About 11 million people eat themselves into early graves each year — but the riskiest diet habits may come as a surprise.
The new Global Burden of Disease Study, which analyzed dietary consumption in 195 countries between 1990 and 2017, concluded that poor (or “non-optimal”) diets are responsible for 1 in 5 deaths — more than any other risk factors, including tobacco smoking. (Tobacco kills 8 million people globally, in comparison.) After all, unhealthy diets are associated with cardiovascular disease, type 2 diabetes and many forms of cancer.
But its definition of a “non-optimal” diet may shock consumers who have been fed countless meal-plan fads that call for cutting carbs, sugar or dairy to lose weight and stay healthy as part of the $66 billion weight loss market. Turns out, not getting enough milk, whole grains, fruits, vegetables, nuts and seeds (as well as consuming too much sodium) was associated with more deaths than eating too much unhealthy food, like red meat, processed meat, trans fats and sugar-sweetened drinks, according to the report. And eating insufficient amounts of whole grains and fruits, and taking in too much sodium, accounted for more than half of diet-related deaths across the globe.
“While sodium, sugar and fat have been the focus of policy debates over the past two decades, our assessment suggests the leading dietary risk factors are high intake of sodium, or low intake of healthy foods, such as whole grains, fruit, nuts and seeds, and vegetables,” concluded study author Dr. Christopher Murray from the University of Washington. The study was funded by the Bill & Melinda Gates Foundation.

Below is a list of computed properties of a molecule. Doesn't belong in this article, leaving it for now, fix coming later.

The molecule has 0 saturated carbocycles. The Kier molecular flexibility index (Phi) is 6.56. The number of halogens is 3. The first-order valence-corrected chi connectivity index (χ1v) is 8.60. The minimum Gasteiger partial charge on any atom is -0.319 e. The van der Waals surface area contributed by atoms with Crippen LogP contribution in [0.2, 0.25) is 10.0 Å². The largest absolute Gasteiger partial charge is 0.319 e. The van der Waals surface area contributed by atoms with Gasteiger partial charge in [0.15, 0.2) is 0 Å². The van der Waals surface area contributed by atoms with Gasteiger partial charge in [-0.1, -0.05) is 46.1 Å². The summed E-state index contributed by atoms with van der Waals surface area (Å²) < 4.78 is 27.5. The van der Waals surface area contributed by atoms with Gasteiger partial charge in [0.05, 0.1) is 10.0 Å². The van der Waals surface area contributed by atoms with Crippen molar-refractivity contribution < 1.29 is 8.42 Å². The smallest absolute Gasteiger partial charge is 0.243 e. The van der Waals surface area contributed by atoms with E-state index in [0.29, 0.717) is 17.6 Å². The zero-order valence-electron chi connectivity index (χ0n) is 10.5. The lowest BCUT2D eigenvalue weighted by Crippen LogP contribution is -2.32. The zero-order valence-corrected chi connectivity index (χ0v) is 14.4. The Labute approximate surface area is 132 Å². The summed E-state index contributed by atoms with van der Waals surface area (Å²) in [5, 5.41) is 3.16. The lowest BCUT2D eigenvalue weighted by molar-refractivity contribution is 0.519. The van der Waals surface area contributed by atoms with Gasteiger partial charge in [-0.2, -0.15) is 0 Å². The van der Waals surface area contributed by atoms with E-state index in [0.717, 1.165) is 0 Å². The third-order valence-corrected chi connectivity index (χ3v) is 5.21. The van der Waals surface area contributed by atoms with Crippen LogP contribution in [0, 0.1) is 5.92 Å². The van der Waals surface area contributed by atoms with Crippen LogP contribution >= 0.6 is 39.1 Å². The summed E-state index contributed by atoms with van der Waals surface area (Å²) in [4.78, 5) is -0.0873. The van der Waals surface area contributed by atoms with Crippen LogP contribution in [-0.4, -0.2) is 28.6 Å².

Kelly Hogan, clinical nutrition and wellness manager at New York’s Mount Sinai Hospital, told MarketWatch that the study supports the healthy guidelines that she and other dietitians have been sharing with their patients. “For a long time, we’ve really been trying to focus on diet quality when it comes to the risk reduction of various chronic disease; focusing on what people should eat more of, as opposed to telling them what not to eat,” she said. “When you tell people what not to do, they’re not necessarily going to know what to do. Sometimes it’s not intuitive for them to eat the ‘right’ thing.” (And if you read Facebook
support groups for diets like keto, which drastically limits carbs, and the Whole 30, which cuts sugar, dairy and legumes early on, the majority of topics center around people asking what they can still eat.)
But this report is more clear about the importance of adding more plants to your diet, as well as milk and whole grains. “And it sends a more positive message,” she added.“When people are told that certain foods are healthy or good for them … it makes them much more likely to try these foods, as opposed to receiving the negative message that your diet is ‘wrong’ and you’re doing ‘bad things’ to your health.”
Uzbekistan saw the highest rate of diet-related deaths — 892 deaths per 100,000 people — among the 195 countries studied in this report, followed by Afghanistan and the Marshall Islands. Israel had the lowest rate of diet-related deaths, with just 89 deaths per 100,000. The U.S. ranked 43rd with 171 deaths per 100,000.